...In our opinion, another nominal crash in stock prices is very unlikely because
Washington is already calling for an additional $200 billion stimulus package, in addition to the $787 billion stimulus bill Congress passed last year.

While we certainly believe there is a risk of the Dow Jones declining by another 10% nominally, any further short-term decline in stocks will only encourage the Federal Reserve to leave interest rates near zero and implement additional quantitative easing. Therefore, we believe there will be a floor under stock prices at some point, but no floor under the U.S. dollar. Our next crisis won’t be a crisis of declining stock prices, but it will instead be a currency crisis...

...If the U.S. dollar was stable like [Dave] Ramsey thinks it is, gold would still be $35 per ounce. Gold rising from $35 to above $1,200 shows us that the U.S. dollar has lost over 97% of its purchasing power in terms of gold. His recommendation
to buy CDs is completely idiotic, when short-term CDs are paying only 0.3% in interest. If you buy CDs, you are guaranteed to lose about 5% of your purchasing power each year (based on the current rate of price inflation), which is why we are so confident banks will soon start lending their $1.045 trillion in excess reserves.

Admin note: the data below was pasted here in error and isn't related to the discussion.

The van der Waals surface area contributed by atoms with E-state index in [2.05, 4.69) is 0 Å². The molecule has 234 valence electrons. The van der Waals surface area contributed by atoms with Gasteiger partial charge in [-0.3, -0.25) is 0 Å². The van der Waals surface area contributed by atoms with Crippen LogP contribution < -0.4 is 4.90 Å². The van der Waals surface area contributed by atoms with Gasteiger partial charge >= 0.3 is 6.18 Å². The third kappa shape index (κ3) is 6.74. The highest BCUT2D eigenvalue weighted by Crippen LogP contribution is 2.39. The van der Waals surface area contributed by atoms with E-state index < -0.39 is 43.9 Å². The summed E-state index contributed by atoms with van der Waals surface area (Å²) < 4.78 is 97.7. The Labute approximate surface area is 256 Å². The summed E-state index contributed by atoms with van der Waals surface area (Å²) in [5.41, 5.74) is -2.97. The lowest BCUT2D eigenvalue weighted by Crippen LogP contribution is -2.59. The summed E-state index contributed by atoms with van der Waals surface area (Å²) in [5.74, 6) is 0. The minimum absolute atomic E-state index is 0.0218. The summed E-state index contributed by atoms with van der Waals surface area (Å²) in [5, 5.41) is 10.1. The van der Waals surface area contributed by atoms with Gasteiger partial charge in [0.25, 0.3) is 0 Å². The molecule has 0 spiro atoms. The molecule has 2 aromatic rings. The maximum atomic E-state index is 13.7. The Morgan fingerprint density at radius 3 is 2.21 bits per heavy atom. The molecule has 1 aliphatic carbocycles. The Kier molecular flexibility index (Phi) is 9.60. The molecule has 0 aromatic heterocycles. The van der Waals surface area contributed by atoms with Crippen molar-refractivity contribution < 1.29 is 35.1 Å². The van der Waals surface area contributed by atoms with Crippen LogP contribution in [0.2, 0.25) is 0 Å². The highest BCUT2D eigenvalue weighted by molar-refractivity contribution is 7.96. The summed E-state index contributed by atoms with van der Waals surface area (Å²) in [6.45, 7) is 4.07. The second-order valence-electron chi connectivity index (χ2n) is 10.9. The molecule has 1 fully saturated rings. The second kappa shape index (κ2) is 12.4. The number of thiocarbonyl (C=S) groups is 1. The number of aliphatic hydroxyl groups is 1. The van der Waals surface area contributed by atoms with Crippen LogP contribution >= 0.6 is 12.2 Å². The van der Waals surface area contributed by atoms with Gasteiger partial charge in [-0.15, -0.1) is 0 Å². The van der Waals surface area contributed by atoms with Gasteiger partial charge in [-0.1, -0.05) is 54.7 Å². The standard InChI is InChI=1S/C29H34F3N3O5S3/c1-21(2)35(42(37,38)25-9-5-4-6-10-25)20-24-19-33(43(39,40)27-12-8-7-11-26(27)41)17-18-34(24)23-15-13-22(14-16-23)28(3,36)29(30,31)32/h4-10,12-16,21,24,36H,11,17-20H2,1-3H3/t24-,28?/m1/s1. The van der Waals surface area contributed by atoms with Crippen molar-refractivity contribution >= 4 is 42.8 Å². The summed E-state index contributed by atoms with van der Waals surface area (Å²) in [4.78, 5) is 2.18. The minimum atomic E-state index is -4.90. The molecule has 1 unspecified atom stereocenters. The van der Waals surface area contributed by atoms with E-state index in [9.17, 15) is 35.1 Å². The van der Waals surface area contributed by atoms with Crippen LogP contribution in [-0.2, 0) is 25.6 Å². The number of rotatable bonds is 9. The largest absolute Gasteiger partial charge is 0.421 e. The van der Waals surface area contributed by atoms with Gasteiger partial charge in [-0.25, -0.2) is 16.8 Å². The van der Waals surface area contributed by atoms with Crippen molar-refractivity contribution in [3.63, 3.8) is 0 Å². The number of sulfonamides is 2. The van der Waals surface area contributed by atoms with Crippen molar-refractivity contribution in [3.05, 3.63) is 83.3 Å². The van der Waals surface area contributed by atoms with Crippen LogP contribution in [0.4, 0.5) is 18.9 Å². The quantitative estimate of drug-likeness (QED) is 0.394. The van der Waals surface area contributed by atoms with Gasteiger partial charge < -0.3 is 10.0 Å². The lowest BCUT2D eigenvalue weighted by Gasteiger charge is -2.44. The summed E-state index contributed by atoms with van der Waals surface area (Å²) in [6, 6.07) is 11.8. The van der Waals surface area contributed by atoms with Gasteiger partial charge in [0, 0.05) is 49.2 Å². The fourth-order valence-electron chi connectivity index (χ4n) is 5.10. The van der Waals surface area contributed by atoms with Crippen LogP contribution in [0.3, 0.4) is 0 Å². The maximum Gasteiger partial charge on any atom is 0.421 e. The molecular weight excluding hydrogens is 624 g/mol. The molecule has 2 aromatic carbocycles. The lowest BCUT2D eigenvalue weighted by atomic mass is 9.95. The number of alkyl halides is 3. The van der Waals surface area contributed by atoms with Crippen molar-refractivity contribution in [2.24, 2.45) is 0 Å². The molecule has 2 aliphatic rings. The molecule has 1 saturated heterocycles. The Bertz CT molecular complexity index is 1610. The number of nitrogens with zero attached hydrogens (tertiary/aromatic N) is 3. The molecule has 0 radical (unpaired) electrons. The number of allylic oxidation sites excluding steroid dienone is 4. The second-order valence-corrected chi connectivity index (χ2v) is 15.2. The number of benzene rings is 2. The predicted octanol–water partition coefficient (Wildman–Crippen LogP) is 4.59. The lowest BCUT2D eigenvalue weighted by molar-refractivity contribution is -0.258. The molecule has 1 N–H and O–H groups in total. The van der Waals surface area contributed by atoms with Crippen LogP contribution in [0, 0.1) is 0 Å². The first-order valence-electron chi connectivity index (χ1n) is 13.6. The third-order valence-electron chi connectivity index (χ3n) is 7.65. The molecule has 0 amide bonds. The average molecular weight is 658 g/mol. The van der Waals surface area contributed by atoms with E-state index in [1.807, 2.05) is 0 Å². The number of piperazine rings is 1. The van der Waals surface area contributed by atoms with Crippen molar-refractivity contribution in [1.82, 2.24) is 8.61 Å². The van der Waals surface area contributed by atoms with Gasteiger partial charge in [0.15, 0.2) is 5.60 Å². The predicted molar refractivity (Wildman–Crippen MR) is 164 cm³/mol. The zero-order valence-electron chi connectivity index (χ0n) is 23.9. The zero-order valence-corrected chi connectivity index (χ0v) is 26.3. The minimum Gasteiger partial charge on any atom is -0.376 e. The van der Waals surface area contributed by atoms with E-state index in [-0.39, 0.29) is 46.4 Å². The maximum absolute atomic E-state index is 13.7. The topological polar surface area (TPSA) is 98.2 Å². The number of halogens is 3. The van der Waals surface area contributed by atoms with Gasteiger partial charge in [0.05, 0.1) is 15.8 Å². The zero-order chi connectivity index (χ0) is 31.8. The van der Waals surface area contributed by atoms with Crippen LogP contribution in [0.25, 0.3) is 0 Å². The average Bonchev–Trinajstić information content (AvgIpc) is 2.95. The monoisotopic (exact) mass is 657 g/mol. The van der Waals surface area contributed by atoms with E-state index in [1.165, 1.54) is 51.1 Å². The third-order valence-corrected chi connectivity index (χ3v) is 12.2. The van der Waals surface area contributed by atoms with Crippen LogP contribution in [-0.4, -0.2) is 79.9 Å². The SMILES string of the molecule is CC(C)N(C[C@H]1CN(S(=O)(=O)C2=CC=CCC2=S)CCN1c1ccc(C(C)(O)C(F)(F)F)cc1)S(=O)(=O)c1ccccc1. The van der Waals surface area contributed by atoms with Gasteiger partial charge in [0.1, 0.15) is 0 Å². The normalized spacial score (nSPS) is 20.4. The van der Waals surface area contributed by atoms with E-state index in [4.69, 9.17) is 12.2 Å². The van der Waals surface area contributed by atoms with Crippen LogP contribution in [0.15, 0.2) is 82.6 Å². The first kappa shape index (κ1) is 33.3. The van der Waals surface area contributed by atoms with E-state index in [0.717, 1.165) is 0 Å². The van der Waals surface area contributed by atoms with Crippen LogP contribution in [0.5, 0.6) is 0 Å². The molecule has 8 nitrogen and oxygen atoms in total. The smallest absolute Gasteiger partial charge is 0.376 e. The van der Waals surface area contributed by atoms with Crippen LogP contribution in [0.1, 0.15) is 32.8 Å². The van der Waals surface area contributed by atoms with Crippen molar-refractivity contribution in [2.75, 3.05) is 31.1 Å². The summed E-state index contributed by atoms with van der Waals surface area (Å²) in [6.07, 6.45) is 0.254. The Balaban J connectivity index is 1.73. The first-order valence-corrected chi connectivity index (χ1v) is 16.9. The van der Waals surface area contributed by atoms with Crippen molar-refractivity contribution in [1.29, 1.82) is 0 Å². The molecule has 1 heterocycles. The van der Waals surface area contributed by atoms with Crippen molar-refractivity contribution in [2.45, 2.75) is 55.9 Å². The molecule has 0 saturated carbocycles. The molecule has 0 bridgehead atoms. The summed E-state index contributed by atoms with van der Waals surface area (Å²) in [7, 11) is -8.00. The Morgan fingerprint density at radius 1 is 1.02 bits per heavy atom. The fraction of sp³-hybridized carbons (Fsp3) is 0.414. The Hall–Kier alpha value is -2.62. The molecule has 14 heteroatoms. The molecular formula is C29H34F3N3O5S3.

In regards to owning rental properties, Ramsey needs to look back at what happened to landlords in Wiemar Germany during hyperinflation. During the years 1912-1913 in Wiemar Germany before hyperinflation occurred, the average household spent 30.2% of their monthly expenditures on rent. By the third quarter of 1923, rents fell to just 0.2% of the average household’s monthly expenditures. At the height of hyperinflation in Wiemar Germany, households were spending 91.6% of their monthly expenditures on food, making it impossible for landlords to raise rents in any meaningful way. With a piece of fruit costing more than a month’s rent, landlords saw their real rental income evaporate...

...There is currently a huge shadow inventory of homes that have been foreclosed on but held off the market as banks setup the infrastructure necessary to sell them and wait for housing demand to recover (wishful thinking). NIA believes this shadow inventory is now up to approximately 2 to 3 million homes and many of them could begin hitting the market in the second half of 2010.